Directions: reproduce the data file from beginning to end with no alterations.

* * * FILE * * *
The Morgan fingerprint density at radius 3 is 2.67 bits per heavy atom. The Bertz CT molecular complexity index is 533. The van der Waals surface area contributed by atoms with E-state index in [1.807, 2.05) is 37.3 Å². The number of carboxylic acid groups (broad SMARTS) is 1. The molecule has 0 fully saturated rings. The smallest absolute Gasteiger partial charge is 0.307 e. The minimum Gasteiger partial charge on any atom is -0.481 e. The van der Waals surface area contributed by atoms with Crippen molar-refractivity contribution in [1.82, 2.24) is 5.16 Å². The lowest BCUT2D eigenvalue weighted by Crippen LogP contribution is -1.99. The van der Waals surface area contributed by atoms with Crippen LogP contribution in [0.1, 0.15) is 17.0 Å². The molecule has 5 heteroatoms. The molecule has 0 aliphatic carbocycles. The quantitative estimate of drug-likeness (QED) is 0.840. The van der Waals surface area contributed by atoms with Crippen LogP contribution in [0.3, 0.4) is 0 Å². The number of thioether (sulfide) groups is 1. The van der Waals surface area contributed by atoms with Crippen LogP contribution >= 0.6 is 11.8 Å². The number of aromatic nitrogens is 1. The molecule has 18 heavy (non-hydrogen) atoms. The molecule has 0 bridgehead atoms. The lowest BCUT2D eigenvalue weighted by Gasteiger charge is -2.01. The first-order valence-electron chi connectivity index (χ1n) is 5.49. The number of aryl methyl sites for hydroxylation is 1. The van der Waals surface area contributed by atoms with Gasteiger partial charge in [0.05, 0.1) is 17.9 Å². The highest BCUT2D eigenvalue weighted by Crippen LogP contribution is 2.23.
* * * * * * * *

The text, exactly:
The Morgan fingerprint density at radius 3 is 2.67 bits per heavy atom. The Bertz CT molecular complexity index is 533. The van der Waals surface area contributed by atoms with E-state index in [1.807, 2.05) is 37.3 Å². The number of carboxylic acid groups (broad SMARTS) is 1. The molecule has 0 fully saturated rings. The smallest absolute Gasteiger partial charge is 0.307 e. The minimum Gasteiger partial charge on any atom is -0.481 e. The van der Waals surface area contributed by atoms with Crippen molar-refractivity contribution in [1.82, 2.24) is 5.16 Å². The lowest BCUT2D eigenvalue weighted by Crippen LogP contribution is -1.99. The van der Waals surface area contributed by atoms with Crippen LogP contribution in [0.1, 0.15) is 17.0 Å². The molecule has 5 heteroatoms. The molecule has 0 aliphatic carbocycles. The quantitative estimate of drug-likeness (QED) is 0.840. The van der Waals surface area contributed by atoms with Crippen LogP contribution in [0.3, 0.4) is 0 Å². The number of thioether (sulfide) groups is 1. The van der Waals surface area contributed by atoms with Crippen LogP contribution >= 0.6 is 11.8 Å². The number of aromatic nitrogens is 1. The molecule has 18 heavy (non-hydrogen) atoms. The molecule has 0 bridgehead atoms. The lowest BCUT2D eigenvalue weighted by Gasteiger charge is -2.01. The first-order valence-electron chi connectivity index (χ1n) is 5.49. The number of aryl methyl sites for hydroxylation is 1. The van der Waals surface area contributed by atoms with Gasteiger partial charge in [0.05, 0.1) is 17.9 Å². The highest BCUT2D eigenvalue weighted by Crippen LogP contribution is 2.23.